MCWRA would like to use a portion of the funds collected since 1977 to update the CDRW Master Drainage Plan.  Attached as Exhibit 6-A is a draft agreement defining how MCWRA and MPWMD would cooperate to contract for consultant services, complete the update, and administer the funds.  Attached as Exhibit 6-B is the proposed scope of work, estimated cost, and schedule. 


The proposed project is to prepare a summary update of the CDRW Master Drainage Plan to identify areas of constriction, erosion or impediment to flow and to provide direction for future structure upgrades in the watershed.  To complete the update to the CDRW Master Drainage Plan, District staff proposes two linked actions:


A) MPWMD will enter into an agreement with MCWRA to reimburse MPWMD for up to $61,000, which would include the estimated cost of $54,990 for consulting services and an additional $6,010 for contingencies.  The work would take approximately 18 weeks to complete (please note that if this item is approved, the schedule in Exhibit 6-B will be updated prior to beginning work); and


B) After executing a reimbursement agreement with MCWRA, the existing agreement between MPWMD and RMC for completing the IRWM Plan will be amended to include work to update the CDRW Master Drainage Plan.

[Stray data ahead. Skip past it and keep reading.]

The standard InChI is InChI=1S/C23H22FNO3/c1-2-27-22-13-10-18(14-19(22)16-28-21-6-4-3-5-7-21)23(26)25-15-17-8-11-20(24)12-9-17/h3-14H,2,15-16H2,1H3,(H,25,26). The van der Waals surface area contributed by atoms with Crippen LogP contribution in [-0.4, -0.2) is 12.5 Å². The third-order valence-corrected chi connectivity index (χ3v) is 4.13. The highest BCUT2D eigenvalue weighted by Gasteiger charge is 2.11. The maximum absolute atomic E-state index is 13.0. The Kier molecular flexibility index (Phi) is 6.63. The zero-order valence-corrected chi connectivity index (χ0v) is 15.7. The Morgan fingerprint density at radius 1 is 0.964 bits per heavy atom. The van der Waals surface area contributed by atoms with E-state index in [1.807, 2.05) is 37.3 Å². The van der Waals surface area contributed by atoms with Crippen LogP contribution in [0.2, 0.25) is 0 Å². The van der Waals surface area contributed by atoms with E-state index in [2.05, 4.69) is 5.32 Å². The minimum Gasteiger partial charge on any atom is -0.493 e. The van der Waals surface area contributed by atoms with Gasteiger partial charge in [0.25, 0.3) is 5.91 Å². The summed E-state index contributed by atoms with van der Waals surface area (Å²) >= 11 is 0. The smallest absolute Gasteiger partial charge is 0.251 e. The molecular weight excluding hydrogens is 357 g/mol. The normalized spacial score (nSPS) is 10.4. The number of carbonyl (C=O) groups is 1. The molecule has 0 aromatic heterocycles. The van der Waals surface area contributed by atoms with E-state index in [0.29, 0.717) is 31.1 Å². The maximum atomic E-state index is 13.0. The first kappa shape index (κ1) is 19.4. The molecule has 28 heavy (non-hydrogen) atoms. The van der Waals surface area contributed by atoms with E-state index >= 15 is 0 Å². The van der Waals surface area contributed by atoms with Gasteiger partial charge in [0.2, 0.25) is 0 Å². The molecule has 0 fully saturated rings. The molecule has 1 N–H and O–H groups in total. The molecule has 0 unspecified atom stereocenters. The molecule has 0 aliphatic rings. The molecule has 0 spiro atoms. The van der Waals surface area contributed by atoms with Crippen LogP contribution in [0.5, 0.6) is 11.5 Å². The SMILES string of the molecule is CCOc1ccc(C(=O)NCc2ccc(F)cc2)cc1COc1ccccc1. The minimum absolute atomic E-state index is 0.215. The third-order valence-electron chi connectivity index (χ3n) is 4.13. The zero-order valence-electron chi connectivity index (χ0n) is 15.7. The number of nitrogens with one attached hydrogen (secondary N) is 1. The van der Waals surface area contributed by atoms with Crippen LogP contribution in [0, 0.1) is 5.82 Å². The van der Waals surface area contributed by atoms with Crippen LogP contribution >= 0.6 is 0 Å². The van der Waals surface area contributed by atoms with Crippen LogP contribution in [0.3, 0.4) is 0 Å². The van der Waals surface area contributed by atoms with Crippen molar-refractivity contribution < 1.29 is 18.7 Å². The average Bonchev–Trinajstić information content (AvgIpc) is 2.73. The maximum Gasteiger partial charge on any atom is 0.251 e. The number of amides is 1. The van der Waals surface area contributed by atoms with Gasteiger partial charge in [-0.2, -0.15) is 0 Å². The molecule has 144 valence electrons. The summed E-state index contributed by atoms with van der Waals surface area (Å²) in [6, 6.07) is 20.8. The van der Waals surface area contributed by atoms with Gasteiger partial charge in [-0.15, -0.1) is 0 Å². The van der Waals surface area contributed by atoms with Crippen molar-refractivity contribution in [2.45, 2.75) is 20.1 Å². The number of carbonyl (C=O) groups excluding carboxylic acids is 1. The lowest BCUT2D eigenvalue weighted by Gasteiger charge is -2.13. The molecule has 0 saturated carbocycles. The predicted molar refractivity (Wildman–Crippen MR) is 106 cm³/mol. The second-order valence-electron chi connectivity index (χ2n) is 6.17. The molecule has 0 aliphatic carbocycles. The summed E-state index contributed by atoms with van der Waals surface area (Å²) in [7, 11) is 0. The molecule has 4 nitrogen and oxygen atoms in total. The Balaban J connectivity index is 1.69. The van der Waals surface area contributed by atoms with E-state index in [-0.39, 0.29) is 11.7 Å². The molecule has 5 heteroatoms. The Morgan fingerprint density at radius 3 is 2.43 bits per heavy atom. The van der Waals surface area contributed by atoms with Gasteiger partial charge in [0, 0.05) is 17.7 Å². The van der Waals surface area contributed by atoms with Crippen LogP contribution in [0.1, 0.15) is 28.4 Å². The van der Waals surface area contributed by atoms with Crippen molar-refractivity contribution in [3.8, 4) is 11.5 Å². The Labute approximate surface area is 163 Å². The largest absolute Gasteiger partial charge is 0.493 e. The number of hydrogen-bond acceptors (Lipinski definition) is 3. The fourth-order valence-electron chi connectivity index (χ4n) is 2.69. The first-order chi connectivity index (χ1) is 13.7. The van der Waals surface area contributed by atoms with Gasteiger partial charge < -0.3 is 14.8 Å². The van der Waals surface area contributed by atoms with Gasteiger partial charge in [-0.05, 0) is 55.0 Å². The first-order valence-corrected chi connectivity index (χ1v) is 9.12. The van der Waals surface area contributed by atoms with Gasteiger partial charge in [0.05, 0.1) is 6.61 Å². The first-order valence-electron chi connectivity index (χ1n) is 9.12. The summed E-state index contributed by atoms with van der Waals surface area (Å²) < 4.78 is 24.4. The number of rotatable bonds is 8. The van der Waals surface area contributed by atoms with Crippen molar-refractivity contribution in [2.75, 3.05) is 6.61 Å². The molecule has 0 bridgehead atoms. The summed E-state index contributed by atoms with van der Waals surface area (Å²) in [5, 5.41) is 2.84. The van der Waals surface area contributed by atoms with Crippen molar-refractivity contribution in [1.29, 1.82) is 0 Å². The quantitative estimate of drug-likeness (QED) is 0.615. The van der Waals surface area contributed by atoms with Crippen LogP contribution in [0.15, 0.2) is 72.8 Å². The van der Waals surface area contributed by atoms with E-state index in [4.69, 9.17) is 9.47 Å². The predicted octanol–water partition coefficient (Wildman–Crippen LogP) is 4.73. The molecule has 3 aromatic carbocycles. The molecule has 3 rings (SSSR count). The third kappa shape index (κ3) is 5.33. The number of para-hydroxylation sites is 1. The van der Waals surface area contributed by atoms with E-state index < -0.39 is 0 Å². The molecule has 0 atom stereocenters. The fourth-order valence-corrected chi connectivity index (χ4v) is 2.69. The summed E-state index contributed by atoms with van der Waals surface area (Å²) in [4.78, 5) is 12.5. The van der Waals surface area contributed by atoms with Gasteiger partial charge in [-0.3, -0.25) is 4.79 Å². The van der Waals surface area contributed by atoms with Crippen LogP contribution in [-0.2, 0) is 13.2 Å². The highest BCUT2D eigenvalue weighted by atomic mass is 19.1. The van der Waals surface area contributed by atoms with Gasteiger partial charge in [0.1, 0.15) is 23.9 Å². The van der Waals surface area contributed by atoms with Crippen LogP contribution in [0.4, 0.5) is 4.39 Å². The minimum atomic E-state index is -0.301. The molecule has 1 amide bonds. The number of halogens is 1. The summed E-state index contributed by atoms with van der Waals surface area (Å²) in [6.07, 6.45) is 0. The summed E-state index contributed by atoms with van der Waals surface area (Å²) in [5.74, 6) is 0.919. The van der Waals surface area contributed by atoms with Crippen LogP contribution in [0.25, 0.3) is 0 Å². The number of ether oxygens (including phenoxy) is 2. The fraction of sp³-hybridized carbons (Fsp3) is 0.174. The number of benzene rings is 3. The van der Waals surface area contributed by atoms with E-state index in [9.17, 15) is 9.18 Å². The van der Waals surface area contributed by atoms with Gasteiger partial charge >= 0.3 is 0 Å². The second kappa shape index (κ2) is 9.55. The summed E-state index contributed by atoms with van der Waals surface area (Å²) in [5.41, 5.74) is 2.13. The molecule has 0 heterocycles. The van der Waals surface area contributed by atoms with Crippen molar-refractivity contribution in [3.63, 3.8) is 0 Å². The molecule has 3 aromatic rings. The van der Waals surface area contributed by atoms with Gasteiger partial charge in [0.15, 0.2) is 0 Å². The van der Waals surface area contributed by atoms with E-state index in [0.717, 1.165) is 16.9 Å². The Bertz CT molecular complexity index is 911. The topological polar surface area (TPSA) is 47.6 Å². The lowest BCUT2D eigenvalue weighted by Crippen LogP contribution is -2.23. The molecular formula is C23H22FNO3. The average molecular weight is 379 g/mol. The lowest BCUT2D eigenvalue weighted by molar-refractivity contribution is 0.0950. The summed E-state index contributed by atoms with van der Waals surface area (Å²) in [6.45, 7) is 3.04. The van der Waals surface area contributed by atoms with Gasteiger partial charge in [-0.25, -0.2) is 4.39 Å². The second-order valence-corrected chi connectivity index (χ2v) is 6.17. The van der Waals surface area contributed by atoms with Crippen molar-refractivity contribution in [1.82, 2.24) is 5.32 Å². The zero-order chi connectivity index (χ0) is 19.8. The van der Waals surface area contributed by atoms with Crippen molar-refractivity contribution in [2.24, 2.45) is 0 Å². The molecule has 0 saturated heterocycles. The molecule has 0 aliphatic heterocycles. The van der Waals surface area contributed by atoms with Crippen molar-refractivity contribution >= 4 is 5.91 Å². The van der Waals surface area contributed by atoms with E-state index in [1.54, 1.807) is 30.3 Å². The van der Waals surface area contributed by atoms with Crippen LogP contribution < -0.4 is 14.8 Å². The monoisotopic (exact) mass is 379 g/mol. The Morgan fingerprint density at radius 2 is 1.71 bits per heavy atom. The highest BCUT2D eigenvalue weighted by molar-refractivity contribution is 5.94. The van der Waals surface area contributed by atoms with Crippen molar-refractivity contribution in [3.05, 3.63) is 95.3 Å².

When completed, this study and recommended actions would be incorporated into the Proposition 50-funded Integrated Regional Water Management Plan (IRWMP, or IRWM Plan) currently being developed for this Region under the District’s guidance and with the services of RMC Water and Environment (RMC).




Authorize the General Manager to:


A)    Enter into an agreement with the Monterey County Water Resources Agency to reimburse the Monterey Peninsula Water Management District for up to $61,000 for costs associated with completing an update to the Canyon Del Rey Watershed portion of the Monterey County Master Drainage Plan.